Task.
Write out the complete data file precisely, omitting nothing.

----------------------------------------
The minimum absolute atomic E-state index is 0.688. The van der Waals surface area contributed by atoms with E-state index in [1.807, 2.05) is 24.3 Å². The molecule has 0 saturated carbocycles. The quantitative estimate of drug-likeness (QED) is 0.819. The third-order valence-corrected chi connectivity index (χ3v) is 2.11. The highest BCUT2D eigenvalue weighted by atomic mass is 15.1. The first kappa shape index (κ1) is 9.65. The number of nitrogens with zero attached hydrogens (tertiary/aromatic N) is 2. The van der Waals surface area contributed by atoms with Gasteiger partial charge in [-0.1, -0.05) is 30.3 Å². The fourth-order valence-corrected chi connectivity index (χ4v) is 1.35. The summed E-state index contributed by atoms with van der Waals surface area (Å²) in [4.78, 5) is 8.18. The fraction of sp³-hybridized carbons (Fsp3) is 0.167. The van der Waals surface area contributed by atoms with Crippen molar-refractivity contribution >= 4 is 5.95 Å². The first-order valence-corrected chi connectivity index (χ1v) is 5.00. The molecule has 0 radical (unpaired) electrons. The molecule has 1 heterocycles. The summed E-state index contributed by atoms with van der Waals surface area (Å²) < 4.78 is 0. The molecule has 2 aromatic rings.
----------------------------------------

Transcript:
The minimum absolute atomic E-state index is 0.688. The van der Waals surface area contributed by atoms with E-state index in [1.807, 2.05) is 24.3 Å². The molecule has 0 saturated carbocycles. The quantitative estimate of drug-likeness (QED) is 0.819. The third-order valence-corrected chi connectivity index (χ3v) is 2.11. The highest BCUT2D eigenvalue weighted by atomic mass is 15.1. The first kappa shape index (κ1) is 9.65. The number of nitrogens with zero attached hydrogens (tertiary/aromatic N) is 2. The van der Waals surface area contributed by atoms with Gasteiger partial charge in [-0.1, -0.05) is 30.3 Å². The fourth-order valence-corrected chi connectivity index (χ4v) is 1.35. The summed E-state index contributed by atoms with van der Waals surface area (Å²) in [4.78, 5) is 8.18. The fraction of sp³-hybridized carbons (Fsp3) is 0.167. The van der Waals surface area contributed by atoms with Crippen molar-refractivity contribution >= 4 is 5.95 Å². The first-order valence-corrected chi connectivity index (χ1v) is 5.00. The molecule has 0 radical (unpaired) electrons. The molecule has 1 heterocycles. The summed E-state index contributed by atoms with van der Waals surface area (Å²) < 4.78 is 0. The molecule has 2 aromatic rings.